It’s standard fare for contractors and subs to be required to provide certificates of insurance (COI) verifying that the insurance requirements specified in their contracts, e.g., the type of coverage, the coverage policy limits, have been met prior to starting work. According to an April 21, 2011 Administrative Letter issued by Virginia’s State Corporation Commission Bureau of Insurance, in Virginia there’s a “widespread misunderstanding regarding the proper use of [COIs], as well as intentional misuse of such certificates.” In particular, the letter states that “some private and public entitles are requesting insurers and producers to issue certificates of insurance that are inconsistent with the underlying insurance policy or contract.” Examples include “indicating that a person is an additional insured contrary to the terms of the policy” and “that a party will be notified if the underlying policy is cancelled if that party is not entitled to notice under the terms of the policy.” The Administrative Letter can be found here. Legislation passed in March is designed to address these issues.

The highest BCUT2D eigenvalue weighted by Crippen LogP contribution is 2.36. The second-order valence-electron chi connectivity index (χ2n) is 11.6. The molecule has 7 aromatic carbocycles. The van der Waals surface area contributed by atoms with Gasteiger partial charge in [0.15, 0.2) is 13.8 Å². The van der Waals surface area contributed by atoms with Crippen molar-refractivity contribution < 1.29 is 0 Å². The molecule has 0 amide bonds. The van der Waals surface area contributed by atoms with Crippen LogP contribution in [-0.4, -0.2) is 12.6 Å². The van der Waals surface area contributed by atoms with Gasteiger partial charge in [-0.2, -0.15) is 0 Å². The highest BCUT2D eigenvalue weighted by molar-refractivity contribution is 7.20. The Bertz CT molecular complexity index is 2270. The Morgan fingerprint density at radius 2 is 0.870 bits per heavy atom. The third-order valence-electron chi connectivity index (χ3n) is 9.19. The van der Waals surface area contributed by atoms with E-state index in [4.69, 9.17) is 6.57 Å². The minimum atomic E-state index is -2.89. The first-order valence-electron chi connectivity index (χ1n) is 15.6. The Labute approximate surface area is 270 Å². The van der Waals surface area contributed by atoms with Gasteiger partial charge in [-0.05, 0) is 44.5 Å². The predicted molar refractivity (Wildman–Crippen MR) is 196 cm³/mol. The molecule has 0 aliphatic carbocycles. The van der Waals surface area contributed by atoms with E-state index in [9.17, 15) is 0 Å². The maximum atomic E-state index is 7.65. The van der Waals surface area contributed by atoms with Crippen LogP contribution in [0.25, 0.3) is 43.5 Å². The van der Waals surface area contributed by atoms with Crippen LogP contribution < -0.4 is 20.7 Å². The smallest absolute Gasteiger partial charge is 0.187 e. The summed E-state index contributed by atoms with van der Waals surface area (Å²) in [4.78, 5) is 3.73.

The new legislation amends the Unfair Trade Practices chapter in Title 38. Insurance of the Code of Virginia and adds a new section on certificates of insurance, § 38.2-518. Specifically, the new section prohibits a person from (1) issuing or delivering a COI that attempts to confer any rights upon a third party beyond what the referenced policy of insurance expressly provides; 2) issuing or delivering a COI (except when the COI is required by a state or federal agency) unless it contains a statement substantially similar to this: “This certificate of insurance is issued as a matter of information only. It confers no rights upon the third party requesting the certificate beyond what the referenced policy of insurance provides. This certificate of insurance does not extend, amend, alter the coverage, terms, exclusions, or conditions afforded by the policy referenced in this certificate of insurance.” It prohibits a person from 3.)knowingly demanding or requiring the issuance of a certificate of insurance from an insurer, producer, or policyholder that contains any false or misleading information concerning the policy; and 4.) knowingly preparing or issuing a COI that contains false or misleading information or that purports to affirmatively or negatively alter, amend, or extend the coverage provided by the policy. Further, 5.) no COI may represent an insurer’s obligation to give notice of cancellation or nonrenewal to a third party unless the giving of the notice is required by the policy. These provisions apply to all certificate holders, policy holders, insurers, insurance producers, and COI forms issued as statement or summary of insurance coverages on property, operations, or risks located in Virginia. The new legislation also authorizes the State Corporation Commission to regulate issuers and requesters of COIs for the first time. Click here for the text of the bill as passed.